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"SIE LIEBT DICH"
(John Lennon - Paul McCartney - J. Nicolas - Montague)
On March 12th, 1964, Beatles producer George Martin and engineer Norman Smith convened in the control room of EMI Studio Three in London to create stereo mixes of two songs that The Beatles reluctantly recorded on January 29th in a recording studio in Paris. These two songs were German language versions of their two latest hit songs, "I Want To Hold Your Hand" and "She Loves You." The only reason they recorded these versions was because EMI's West German Branch, Odeon Records, were convinced that only German language music could make an impact in that country.
After these stereo mixes were made, copies of the tapes were sent to West Germany for release in that country. On a hunch, George Martin also sent copies of these tapes to Capitol Records in the US in case they might also be interested. They were. With "Beatlemania" in full swing, Capitol was interested in anything Beatles and, while looking for tracks to fill up another makeshift album called "Something New," they included the German version of "I Want To Hold Your Hand" which was entitled "Komm, Gib Mir Deine Hand." Wisely, they decided that two German songs on the same album was a little much, so for the time being, they passed on the German version of "She Loves You" which was entitled "Sie Liebt Dich."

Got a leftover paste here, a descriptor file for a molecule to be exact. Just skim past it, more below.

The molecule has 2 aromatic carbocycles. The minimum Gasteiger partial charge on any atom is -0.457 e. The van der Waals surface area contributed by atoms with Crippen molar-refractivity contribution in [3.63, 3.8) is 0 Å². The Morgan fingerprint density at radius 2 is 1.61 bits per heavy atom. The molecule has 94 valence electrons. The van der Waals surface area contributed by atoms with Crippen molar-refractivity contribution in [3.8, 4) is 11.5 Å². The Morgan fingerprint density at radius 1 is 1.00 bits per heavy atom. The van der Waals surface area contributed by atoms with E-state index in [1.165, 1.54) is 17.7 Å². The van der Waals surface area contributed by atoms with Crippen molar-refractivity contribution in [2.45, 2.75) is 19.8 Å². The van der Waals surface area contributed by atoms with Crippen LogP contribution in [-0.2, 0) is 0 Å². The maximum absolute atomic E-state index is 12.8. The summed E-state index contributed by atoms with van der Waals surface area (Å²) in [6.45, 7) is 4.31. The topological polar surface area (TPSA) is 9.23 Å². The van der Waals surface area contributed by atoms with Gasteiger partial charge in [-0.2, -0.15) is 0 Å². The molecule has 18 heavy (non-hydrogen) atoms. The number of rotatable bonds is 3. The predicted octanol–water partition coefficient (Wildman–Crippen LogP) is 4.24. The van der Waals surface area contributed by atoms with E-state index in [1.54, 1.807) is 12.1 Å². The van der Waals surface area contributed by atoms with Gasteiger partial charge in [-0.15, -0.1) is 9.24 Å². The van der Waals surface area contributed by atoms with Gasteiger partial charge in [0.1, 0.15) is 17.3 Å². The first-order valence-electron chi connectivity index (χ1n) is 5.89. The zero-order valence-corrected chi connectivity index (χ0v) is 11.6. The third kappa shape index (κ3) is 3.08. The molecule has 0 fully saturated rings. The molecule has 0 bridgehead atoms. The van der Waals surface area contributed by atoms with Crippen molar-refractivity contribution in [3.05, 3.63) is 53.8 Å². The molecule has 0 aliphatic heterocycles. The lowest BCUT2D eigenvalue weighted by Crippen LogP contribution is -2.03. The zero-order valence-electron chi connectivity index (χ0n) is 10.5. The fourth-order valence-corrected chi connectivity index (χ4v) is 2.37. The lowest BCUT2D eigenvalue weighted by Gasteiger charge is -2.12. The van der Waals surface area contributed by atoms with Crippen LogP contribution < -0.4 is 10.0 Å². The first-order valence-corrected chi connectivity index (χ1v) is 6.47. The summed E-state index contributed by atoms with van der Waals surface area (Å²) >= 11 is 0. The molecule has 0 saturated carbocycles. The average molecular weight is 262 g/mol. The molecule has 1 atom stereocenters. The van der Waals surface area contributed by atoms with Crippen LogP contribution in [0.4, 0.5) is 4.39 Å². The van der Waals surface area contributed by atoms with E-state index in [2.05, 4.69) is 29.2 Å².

Surprisingly, this second German song did end up being released in the US in 1964, but not by Capitol Records. Swan Records out of Philadelphia, with dollar signs in their eyes, acquired a copy of the German record and decided to release it as a single in America by dubious means. Therefore, while Britain declined to release either song in that country at that time, American fans received both within months of them being recorded.
On January 28th, 1964, popular German singer and lyricist Camillo Felgen, received a phone call requesting his assistance regarding two new songs being recorded by The Beatles. He was asked to translate "I Want To Hold Your Hand" and "She Loves You" into German and coach John, Paul and George in their pronunciation during a recording session to be held the next day.
Camillo (who went by the pseudonym J. Nicolas on this occasion) was up for the task, even though he had a mere 24 hours to be in an EMI recording studio in Paris, the city where The Beatles happened to be performing at the time. Without much time to spare, he apparently enlisted help from someone with the last name (or pseudonym) Montague to adequately interpret the lyrics of "She Loves You" in German. In order to continue the hype surrounding the phrase "yeah, yeah, yeah," they were smart enough not to insist on translating it "ja, ja, ja."
EMI Pathe Marconi Studios, Paris
With Camillo present, The Beatles were cajoled into EMI Pathe Marconi Studios in Paris on January 29th, 1964 to record "Sie Liebt Dich." First on the agenda, though, was recording the German vocals for "I Want To Hold Your Hand," which was done using the existing rhythm track brought over from Britain.